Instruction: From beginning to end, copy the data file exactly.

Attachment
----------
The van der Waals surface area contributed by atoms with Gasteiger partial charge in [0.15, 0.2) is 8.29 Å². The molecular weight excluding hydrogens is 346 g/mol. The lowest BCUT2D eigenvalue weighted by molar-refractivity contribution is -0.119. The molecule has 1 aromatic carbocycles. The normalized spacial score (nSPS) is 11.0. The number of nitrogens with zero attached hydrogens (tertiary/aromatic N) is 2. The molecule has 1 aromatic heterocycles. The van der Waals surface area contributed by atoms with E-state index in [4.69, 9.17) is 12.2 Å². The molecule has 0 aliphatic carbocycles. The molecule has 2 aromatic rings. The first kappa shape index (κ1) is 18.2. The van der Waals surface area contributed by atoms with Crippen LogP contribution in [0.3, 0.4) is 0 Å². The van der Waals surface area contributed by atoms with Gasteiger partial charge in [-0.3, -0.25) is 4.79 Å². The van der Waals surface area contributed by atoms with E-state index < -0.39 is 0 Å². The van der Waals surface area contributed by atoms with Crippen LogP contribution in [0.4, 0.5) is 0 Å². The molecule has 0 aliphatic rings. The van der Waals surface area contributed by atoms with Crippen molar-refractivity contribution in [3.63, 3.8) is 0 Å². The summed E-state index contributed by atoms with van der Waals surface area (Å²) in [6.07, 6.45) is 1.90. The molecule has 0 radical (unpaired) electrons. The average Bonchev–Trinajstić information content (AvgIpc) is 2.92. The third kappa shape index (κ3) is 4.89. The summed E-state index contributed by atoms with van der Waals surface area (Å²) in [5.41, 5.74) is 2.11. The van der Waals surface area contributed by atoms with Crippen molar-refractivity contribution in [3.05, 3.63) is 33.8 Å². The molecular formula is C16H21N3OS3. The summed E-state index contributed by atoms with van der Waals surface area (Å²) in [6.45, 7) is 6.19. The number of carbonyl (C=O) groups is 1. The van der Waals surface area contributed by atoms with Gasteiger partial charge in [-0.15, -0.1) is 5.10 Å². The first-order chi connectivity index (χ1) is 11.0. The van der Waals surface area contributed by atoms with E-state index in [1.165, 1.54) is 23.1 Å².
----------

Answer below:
The van der Waals surface area contributed by atoms with Gasteiger partial charge in [0.15, 0.2) is 8.29 Å². The molecular weight excluding hydrogens is 346 g/mol. The lowest BCUT2D eigenvalue weighted by molar-refractivity contribution is -0.119. The molecule has 1 aromatic carbocycles. The normalized spacial score (nSPS) is 11.0. The number of nitrogens with zero attached hydrogens (tertiary/aromatic N) is 2. The molecule has 1 aromatic heterocycles. The van der Waals surface area contributed by atoms with E-state index in [4.69, 9.17) is 12.2 Å². The molecule has 0 aliphatic carbocycles. The molecule has 2 aromatic rings. The first kappa shape index (κ1) is 18.2. The van der Waals surface area contributed by atoms with Crippen LogP contribution in [0.3, 0.4) is 0 Å². The van der Waals surface area contributed by atoms with Gasteiger partial charge in [-0.3, -0.25) is 4.79 Å². The van der Waals surface area contributed by atoms with E-state index < -0.39 is 0 Å². The van der Waals surface area contributed by atoms with Crippen LogP contribution in [0.4, 0.5) is 0 Å². The molecule has 0 aliphatic rings. The van der Waals surface area contributed by atoms with Crippen molar-refractivity contribution in [3.63, 3.8) is 0 Å². The summed E-state index contributed by atoms with van der Waals surface area (Å²) in [6.07, 6.45) is 1.90. The molecule has 0 radical (unpaired) electrons. The average Bonchev–Trinajstić information content (AvgIpc) is 2.92. The third kappa shape index (κ3) is 4.89. The summed E-state index contributed by atoms with van der Waals surface area (Å²) in [5.41, 5.74) is 2.11. The van der Waals surface area contributed by atoms with Crippen molar-refractivity contribution in [3.05, 3.63) is 33.8 Å². The molecular formula is C16H21N3OS3. The summed E-state index contributed by atoms with van der Waals surface area (Å²) in [6.45, 7) is 6.19. The number of carbonyl (C=O) groups is 1. The van der Waals surface area contributed by atoms with Gasteiger partial charge in [-0.15, -0.1) is 5.10 Å². The first-order chi connectivity index (χ1) is 11.0. The van der Waals surface area contributed by atoms with E-state index in [1.165, 1.54) is 23.1 Å².